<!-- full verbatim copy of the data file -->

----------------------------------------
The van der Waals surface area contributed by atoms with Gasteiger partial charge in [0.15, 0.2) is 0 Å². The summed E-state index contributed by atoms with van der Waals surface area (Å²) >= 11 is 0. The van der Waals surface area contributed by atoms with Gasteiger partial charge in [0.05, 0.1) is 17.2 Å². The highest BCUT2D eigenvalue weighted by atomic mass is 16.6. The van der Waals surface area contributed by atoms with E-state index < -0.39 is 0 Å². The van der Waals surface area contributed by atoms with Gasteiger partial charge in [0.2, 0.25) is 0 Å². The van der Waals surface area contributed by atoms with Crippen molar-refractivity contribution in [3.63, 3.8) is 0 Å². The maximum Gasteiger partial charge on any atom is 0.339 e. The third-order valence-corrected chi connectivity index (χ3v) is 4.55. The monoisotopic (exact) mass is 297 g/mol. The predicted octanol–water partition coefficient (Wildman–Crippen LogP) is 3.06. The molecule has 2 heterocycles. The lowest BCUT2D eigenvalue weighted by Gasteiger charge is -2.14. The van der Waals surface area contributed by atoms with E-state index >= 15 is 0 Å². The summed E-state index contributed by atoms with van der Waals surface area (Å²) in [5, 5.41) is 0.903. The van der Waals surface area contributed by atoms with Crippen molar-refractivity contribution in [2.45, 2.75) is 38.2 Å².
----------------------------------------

The van der Waals surface area contributed by atoms with Gasteiger partial charge in [0.15, 0.2) is 0 Å². The summed E-state index contributed by atoms with van der Waals surface area (Å²) >= 11 is 0. The van der Waals surface area contributed by atoms with Gasteiger partial charge in [0.05, 0.1) is 17.2 Å². The highest BCUT2D eigenvalue weighted by atomic mass is 16.6. The van der Waals surface area contributed by atoms with E-state index < -0.39 is 0 Å². The van der Waals surface area contributed by atoms with Gasteiger partial charge in [0.2, 0.25) is 0 Å². The van der Waals surface area contributed by atoms with Crippen molar-refractivity contribution in [3.63, 3.8) is 0 Å². The maximum Gasteiger partial charge on any atom is 0.339 e. The third-order valence-corrected chi connectivity index (χ3v) is 4.55. The monoisotopic (exact) mass is 297 g/mol. The predicted octanol–water partition coefficient (Wildman–Crippen LogP) is 3.06. The molecule has 2 heterocycles. The lowest BCUT2D eigenvalue weighted by Gasteiger charge is -2.14. The van der Waals surface area contributed by atoms with E-state index >= 15 is 0 Å². The summed E-state index contributed by atoms with van der Waals surface area (Å²) in [5, 5.41) is 0.903. The van der Waals surface area contributed by atoms with Crippen molar-refractivity contribution in [2.45, 2.75) is 38.2 Å².